Keratin porous sponges having a porosity of 99.92% and a mean pore size dimension of 91 μm, were prepared by freeze-drying method and tested for the adsorption of AzA and MO, chosen as models of cationic and anionic dyes, respectively. The use of oxidized sucrose following to the heating treatment at 150°C seems to be a useful crosslinking procedure alternative to glutaraldehyde.
In the considered range of initial dyes concentration, the prepared keratin sponges showed a maximum adsorption capacity of 0.063 and of 0.037 mmol/g for AzA and MO, respectively. Among the Langmuir and Freundlich models applied to the adsorption data, the Freundlich was the best model to describe the adsorption of AzA; while, the isotherm adsorption of MO was found to correlate with both Langmuir and Freundlich models. The mean free energies evaluated by using the D-R model resulted of 9.9 kJ/mol for AzA and of 7.3 for MO. This indicates a pysisorption of MO and a chemisorption of AzA onto keratin sponges, which implies electrostatic interactions between the cationic dye and the protein.
Finally, the functionalization of keratin sponges with HT does not affect the adsorption performances of the adsorbent toward AzA, while it improve those toward MO, by increasing the related adsorption capacity from 0.014 to 0.031 mmol/g and the related removal efficiencies from 43 to 96%. This evidenced that the hydrotalcites improve the adsorption performances of the keratin-based materials, only toward the anionic dye. Moreover, tests performed to study the adsorption performances of the same keratin/HT sponge toward AzA and MO indicated that keratin and HT act toward the cationic and the anionic dye, respectively, in a independent manner, without interfering each other. These preliminary test carried out on the keratin/HT sponge revealed that the idea to combine keratin with hydrotalcites appear successful to obtain a more functional adsorbent. Therefore, a detailed study of the adsorption mechanisms of AzA and MO on the keratin sponge with hydrotalcites, as well as the simultaneous and the selective adsorption of the two types of dyes will be the object of the further work.
Data Availability Statement
All datasets generated for this study are included in the article/Supplementary Material.
This work is a result of the internship period at the CNR-ISOF of the student AL from the Chimie ParisTech. AA was supervisor of the Erasmus Student AL, followed the student in the preparation and characterization of the keratin sponges by freeze-drying, worked on the study design and writing, coordinated the data collection and discussion for the realization of this work, and also dealt with the mathematical model elaboration of adsorption experimental data. TP has given a great support in the work design and writing, followed the student in the synthesis of the hydrotalcites and in the chemical-physical characterization of the keratin sponges and contributed to the data discussion and paper revision. AL within the Erasmus project, worked under the supervision of AA in preparing the samples and collecting the laboratory experimental data. GS was involved in the synthesis of oxidized sucrose and in the experimental work related to the experimental determination of dyes adsorption curves by UV-Vis spectrophotometric measurements and contributed to the data discussion and paper revision. AT was the leader of the RM @ School project, which funded the publication of this work, was involved in the characterization of cross-linkers and keratin-based materials, gave a great support for the FTIR characterizations, and contributed to the data discussion and paper revision. RZ was the director of the ISOF (Institute for the Organic Synthesis and Photoreactivity) and contributed to the data discussion and to the paper revision.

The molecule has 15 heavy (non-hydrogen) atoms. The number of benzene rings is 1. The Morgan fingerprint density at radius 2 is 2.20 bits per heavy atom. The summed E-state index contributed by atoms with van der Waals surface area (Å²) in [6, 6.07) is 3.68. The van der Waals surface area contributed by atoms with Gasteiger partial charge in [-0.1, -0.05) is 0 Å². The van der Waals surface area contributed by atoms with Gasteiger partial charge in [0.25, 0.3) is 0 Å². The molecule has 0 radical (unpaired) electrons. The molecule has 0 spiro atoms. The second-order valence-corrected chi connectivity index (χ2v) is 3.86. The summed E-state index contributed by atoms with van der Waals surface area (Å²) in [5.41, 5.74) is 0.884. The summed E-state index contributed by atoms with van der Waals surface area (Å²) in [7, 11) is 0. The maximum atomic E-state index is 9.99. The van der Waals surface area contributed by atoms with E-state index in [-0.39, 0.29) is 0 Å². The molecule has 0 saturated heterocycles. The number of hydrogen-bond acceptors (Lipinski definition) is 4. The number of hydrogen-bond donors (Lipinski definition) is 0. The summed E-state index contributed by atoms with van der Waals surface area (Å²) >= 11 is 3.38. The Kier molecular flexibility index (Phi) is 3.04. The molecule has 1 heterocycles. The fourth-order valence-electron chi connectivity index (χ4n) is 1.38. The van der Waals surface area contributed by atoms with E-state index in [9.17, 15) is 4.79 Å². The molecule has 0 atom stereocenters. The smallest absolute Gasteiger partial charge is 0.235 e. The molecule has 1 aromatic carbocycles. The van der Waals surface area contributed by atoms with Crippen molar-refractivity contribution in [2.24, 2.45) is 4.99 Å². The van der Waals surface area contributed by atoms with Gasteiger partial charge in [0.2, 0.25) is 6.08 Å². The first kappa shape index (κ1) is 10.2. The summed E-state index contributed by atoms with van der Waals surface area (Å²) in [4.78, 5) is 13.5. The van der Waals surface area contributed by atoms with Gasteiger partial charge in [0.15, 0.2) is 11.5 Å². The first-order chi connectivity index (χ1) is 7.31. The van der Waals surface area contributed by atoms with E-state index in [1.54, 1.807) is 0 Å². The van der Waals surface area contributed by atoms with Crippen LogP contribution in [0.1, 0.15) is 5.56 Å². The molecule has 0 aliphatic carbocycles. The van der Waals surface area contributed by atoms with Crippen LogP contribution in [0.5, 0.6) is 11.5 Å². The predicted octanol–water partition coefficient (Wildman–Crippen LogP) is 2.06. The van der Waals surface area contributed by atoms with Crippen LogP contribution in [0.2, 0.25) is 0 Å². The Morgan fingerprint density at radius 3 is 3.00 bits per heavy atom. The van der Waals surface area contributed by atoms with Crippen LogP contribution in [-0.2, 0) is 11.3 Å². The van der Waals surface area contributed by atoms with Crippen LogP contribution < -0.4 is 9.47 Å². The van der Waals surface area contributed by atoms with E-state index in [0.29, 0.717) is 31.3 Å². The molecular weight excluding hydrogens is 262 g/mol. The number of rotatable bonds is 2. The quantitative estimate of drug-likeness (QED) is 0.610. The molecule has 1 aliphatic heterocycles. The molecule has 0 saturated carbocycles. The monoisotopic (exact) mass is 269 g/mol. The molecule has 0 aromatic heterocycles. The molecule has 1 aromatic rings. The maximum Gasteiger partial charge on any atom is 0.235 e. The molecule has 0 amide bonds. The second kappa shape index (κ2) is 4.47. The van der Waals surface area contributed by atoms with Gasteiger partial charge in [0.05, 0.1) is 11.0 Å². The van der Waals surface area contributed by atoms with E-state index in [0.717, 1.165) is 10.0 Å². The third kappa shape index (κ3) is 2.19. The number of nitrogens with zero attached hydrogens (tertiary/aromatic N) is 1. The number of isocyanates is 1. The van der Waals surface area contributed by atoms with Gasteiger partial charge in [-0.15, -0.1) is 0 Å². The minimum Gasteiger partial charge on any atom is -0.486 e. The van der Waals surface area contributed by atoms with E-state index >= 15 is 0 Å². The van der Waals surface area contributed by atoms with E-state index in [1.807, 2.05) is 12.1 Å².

This work was supported by Raw Matters Ambassadors at Schools 3.0 (RM@Schools3.0) Project Number 17146 funded by the European Institute of Innovation and Technology (EIT), a body of the European Union under the Horizon 2020, in the sector of Raw Materials (EIT Raw Materials).
Conflict of Interest
The authors declare that the research was conducted in the absence of any commercial or financial relationships that could be construed as a potential conflict of interest.
The authors acknowledge Kerline S.r.l. for the supply of high molecular weight keratin powder.
The Supplementary Material for this article can be found online at: https://www.frontiersin.org/articles/10.3389/fbioe.2020.00068/full#supplementary-material
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Keywords: keratin, hydrotalcites, sponges, adsorption, water treatment
Citation: Posati T, Listwan A, Sotgiu G, Torreggiani A, Zamboni R and Aluigi A (2020) Keratin/Hydrotalcites Hybrid Sponges as Promising Adsorbents for Cationic and Anionic Dyes. Front. Bioeng. Biotechnol. 8:68. doi: 10.3389/fbioe.2020.00068
Received: 05 August 2019; Accepted: 27 January 2020;
Published: 21 February 2020.
Edited by:Artur M. Cavaco-Paulo, University of Minho, Portugal
Reviewed by:Artur Ribeiro, University of Minho, Portugal
Elisabeth Jacobsen, Norwegian University of Science and Technology, Norway
Qiang Wang, Jiangnan University, China
Bo Xu, Jiangnan University, China